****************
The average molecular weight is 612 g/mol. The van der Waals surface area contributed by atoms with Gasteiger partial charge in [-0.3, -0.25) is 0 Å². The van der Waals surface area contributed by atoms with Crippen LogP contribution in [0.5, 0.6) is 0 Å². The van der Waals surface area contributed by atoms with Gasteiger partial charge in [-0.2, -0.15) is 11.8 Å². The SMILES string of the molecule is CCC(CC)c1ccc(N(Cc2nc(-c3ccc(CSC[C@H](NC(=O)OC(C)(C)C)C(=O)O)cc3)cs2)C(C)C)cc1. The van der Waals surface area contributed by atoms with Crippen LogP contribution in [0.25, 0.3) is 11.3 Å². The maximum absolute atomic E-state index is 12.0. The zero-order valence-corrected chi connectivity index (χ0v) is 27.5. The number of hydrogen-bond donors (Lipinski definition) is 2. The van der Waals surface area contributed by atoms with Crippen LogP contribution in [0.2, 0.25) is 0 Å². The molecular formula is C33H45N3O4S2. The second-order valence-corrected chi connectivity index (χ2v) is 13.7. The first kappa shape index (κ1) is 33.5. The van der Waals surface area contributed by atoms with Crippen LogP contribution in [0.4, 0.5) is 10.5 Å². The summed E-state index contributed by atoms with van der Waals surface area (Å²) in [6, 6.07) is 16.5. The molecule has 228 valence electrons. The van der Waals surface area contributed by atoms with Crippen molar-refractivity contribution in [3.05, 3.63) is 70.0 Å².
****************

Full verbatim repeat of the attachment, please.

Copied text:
The average molecular weight is 612 g/mol. The van der Waals surface area contributed by atoms with Gasteiger partial charge in [-0.3, -0.25) is 0 Å². The van der Waals surface area contributed by atoms with Crippen LogP contribution in [0.5, 0.6) is 0 Å². The van der Waals surface area contributed by atoms with Gasteiger partial charge in [-0.2, -0.15) is 11.8 Å². The SMILES string of the molecule is CCC(CC)c1ccc(N(Cc2nc(-c3ccc(CSC[C@H](NC(=O)OC(C)(C)C)C(=O)O)cc3)cs2)C(C)C)cc1. The van der Waals surface area contributed by atoms with Crippen LogP contribution in [0.25, 0.3) is 11.3 Å². The maximum absolute atomic E-state index is 12.0. The zero-order valence-corrected chi connectivity index (χ0v) is 27.5. The number of hydrogen-bond donors (Lipinski definition) is 2. The van der Waals surface area contributed by atoms with Crippen LogP contribution in [0.2, 0.25) is 0 Å². The molecular formula is C33H45N3O4S2. The second-order valence-corrected chi connectivity index (χ2v) is 13.7. The first kappa shape index (κ1) is 33.5. The van der Waals surface area contributed by atoms with Crippen LogP contribution in [0.4, 0.5) is 10.5 Å². The summed E-state index contributed by atoms with van der Waals surface area (Å²) in [6, 6.07) is 16.5. The molecule has 228 valence electrons. The van der Waals surface area contributed by atoms with Crippen molar-refractivity contribution in [3.05, 3.63) is 70.0 Å².